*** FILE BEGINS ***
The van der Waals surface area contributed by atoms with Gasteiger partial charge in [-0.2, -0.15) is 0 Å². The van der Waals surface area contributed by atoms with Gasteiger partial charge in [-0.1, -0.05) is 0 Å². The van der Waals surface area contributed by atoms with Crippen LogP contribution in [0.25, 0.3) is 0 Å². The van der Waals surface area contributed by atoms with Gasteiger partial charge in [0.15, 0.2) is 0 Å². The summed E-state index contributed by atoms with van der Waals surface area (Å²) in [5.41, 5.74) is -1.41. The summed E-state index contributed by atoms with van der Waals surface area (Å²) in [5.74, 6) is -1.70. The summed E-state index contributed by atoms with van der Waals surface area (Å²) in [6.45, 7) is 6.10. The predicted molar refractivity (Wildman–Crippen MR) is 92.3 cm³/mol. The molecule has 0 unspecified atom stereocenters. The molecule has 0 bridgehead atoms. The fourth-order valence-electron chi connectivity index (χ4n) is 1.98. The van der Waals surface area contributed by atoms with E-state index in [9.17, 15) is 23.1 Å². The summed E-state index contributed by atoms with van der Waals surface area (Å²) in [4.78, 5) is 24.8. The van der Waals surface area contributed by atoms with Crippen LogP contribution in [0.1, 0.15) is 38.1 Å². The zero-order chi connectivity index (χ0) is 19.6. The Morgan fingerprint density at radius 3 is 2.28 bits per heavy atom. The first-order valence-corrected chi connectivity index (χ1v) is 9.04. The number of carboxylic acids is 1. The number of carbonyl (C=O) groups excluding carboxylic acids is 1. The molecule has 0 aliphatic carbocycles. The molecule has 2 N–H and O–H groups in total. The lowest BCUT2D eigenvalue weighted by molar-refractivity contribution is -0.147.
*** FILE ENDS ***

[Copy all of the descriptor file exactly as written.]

The van der Waals surface area contributed by atoms with Gasteiger partial charge in [-0.2, -0.15) is 0 Å². The van der Waals surface area contributed by atoms with Gasteiger partial charge in [-0.1, -0.05) is 0 Å². The van der Waals surface area contributed by atoms with Crippen LogP contribution in [0.25, 0.3) is 0 Å². The van der Waals surface area contributed by atoms with Gasteiger partial charge in [0.15, 0.2) is 0 Å². The summed E-state index contributed by atoms with van der Waals surface area (Å²) in [5.41, 5.74) is -1.41. The summed E-state index contributed by atoms with van der Waals surface area (Å²) in [5.74, 6) is -1.70. The summed E-state index contributed by atoms with van der Waals surface area (Å²) in [6.45, 7) is 6.10. The predicted molar refractivity (Wildman–Crippen MR) is 92.3 cm³/mol. The molecule has 0 unspecified atom stereocenters. The molecule has 0 bridgehead atoms. The fourth-order valence-electron chi connectivity index (χ4n) is 1.98. The van der Waals surface area contributed by atoms with E-state index in [9.17, 15) is 23.1 Å². The summed E-state index contributed by atoms with van der Waals surface area (Å²) in [4.78, 5) is 24.8. The van der Waals surface area contributed by atoms with Crippen LogP contribution in [0.1, 0.15) is 38.1 Å². The zero-order chi connectivity index (χ0) is 19.6. The Morgan fingerprint density at radius 3 is 2.28 bits per heavy atom. The first-order valence-corrected chi connectivity index (χ1v) is 9.04. The number of carboxylic acids is 1. The number of carbonyl (C=O) groups excluding carboxylic acids is 1. The molecule has 0 aliphatic carbocycles. The molecule has 2 N–H and O–H groups in total. The lowest BCUT2D eigenvalue weighted by molar-refractivity contribution is -0.147.